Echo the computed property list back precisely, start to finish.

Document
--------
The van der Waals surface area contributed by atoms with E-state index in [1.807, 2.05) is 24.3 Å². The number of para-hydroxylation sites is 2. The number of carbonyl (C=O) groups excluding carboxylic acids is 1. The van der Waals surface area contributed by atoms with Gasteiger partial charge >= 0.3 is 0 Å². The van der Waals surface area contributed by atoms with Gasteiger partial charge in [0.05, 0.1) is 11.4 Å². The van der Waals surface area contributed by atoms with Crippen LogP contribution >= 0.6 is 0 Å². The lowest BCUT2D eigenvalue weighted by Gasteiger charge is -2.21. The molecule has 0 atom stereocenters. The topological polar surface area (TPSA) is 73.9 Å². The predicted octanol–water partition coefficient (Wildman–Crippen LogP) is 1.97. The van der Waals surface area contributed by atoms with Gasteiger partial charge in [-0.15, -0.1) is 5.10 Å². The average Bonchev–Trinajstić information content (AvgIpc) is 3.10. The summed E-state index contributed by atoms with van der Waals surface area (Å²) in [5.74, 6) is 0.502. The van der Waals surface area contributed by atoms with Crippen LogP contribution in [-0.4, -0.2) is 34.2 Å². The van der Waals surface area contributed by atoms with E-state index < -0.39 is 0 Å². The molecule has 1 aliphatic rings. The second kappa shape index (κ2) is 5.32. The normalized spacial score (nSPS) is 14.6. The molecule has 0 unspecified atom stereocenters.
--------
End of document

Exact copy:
The van der Waals surface area contributed by atoms with E-state index in [1.807, 2.05) is 24.3 Å². The number of para-hydroxylation sites is 2. The number of carbonyl (C=O) groups excluding carboxylic acids is 1. The van der Waals surface area contributed by atoms with Gasteiger partial charge >= 0.3 is 0 Å². The van der Waals surface area contributed by atoms with Gasteiger partial charge in [0.05, 0.1) is 11.4 Å². The van der Waals surface area contributed by atoms with Crippen LogP contribution >= 0.6 is 0 Å². The lowest BCUT2D eigenvalue weighted by Gasteiger charge is -2.21. The molecule has 0 atom stereocenters. The topological polar surface area (TPSA) is 73.9 Å². The predicted octanol–water partition coefficient (Wildman–Crippen LogP) is 1.97. The van der Waals surface area contributed by atoms with Gasteiger partial charge in [-0.15, -0.1) is 5.10 Å². The average Bonchev–Trinajstić information content (AvgIpc) is 3.10. The summed E-state index contributed by atoms with van der Waals surface area (Å²) in [5.74, 6) is 0.502. The van der Waals surface area contributed by atoms with Crippen LogP contribution in [-0.4, -0.2) is 34.2 Å². The van der Waals surface area contributed by atoms with E-state index < -0.39 is 0 Å². The molecule has 1 aliphatic rings. The second kappa shape index (κ2) is 5.32. The normalized spacial score (nSPS) is 14.6. The molecule has 0 unspecified atom stereocenters.